This study is the first to report the presence of CD13/glycoprotein 150 (GP150)/aminopeptidase-N activity in cell-free plasma. We have determined that aminopeptidase-N in plasma provides, quantitatively, aminopeptidase-N's predominant functional activity within flowing blood. Thus, while aminopeptidase-N activity observed in whole blood can be partly, but significantly, blocked by the CD13 monoclonal antibody (MAB) WM15, the magnitude of such inhibition is low (< 25%) and similar to that observed using washed cell fractions selectively enriched for neutrophils (30.6% inhibition) or monocytes (21.8% inhibition). Plasma, free of cell components, possesses substantial aminopeptidase-N activity that is largely inhibitable (> 70%) by WM15. Blood collected into heparin or citrate yields similar data, while blood collected into EDTA gives rise to reduced CD13/aminopeptidase-N activity, consistent with inhibition of the known heavy-metal ion association necessary for proper functioning of this molecule. Although monocyte- and granulocyte-enriched cell fractions possess aminopeptidase-N activity significantly inhibitable by CD13 antibodies, lymphocyte-enriched cell fractions also possess aminopeptidase-N-like activity; however, in the latter case, this activity is not inhibitable by CD13 antibodies. Immunoaffinity isolation of plasma aminopeptidase-N has also been carried out; further characterization using functional studies and sodium dodecyl sulfate-polyacrylamide gel (SDS-PAGE) electrophoresis indicates that CD13 MABs can completely clear plasma of aminopeptidase-N activity and that the purified protein has similar electrophoretic characteristics to cell-derived material. These data, therefore, provide evidence for the presence within blood both of a soluble (that is, non-cell-associated) form of CD13/GP150/aminopeptidase-N localizable to plasma and of cell-associated, aminopeptidase-N-like proteins other than CD13/GP150. These findings have significant implications for our understanding of the many functions of this molecule in blood.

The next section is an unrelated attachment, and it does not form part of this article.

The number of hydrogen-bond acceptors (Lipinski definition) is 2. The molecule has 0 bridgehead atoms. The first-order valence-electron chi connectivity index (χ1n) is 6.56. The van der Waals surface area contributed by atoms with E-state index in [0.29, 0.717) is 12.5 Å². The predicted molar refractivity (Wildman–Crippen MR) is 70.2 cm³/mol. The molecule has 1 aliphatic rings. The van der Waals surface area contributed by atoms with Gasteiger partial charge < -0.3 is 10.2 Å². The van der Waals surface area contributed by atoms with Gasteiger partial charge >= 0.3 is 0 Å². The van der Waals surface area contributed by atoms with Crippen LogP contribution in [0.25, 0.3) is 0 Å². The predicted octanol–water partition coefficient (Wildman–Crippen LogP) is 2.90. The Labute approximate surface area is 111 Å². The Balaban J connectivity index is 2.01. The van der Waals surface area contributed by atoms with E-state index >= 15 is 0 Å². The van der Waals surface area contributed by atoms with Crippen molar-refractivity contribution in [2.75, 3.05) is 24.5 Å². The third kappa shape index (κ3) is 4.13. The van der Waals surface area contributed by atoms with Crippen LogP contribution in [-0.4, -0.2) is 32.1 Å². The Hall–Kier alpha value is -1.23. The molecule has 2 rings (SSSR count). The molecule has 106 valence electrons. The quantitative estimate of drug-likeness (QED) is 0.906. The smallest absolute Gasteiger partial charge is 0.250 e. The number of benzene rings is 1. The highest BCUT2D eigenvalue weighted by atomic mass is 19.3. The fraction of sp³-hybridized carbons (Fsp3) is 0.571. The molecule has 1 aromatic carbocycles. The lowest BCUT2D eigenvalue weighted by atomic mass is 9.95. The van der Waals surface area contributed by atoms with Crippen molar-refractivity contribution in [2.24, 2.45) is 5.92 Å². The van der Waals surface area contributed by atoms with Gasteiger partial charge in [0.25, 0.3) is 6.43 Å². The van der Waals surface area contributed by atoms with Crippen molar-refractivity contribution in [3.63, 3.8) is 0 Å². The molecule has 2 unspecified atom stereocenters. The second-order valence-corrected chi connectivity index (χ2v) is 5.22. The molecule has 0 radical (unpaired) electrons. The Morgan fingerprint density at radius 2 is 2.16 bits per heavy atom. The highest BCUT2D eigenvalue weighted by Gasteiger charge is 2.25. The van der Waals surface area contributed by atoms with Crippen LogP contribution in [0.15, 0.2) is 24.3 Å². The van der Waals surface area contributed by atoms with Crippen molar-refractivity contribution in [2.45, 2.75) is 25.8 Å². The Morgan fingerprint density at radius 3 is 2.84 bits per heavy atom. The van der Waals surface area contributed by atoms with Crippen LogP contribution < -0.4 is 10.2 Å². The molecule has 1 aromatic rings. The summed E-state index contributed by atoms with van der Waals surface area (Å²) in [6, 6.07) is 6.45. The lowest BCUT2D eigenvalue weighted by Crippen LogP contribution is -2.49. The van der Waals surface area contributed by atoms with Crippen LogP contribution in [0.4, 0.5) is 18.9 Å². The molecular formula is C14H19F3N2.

|Number of pages||7|
|Publication status||Published - Dec 1993|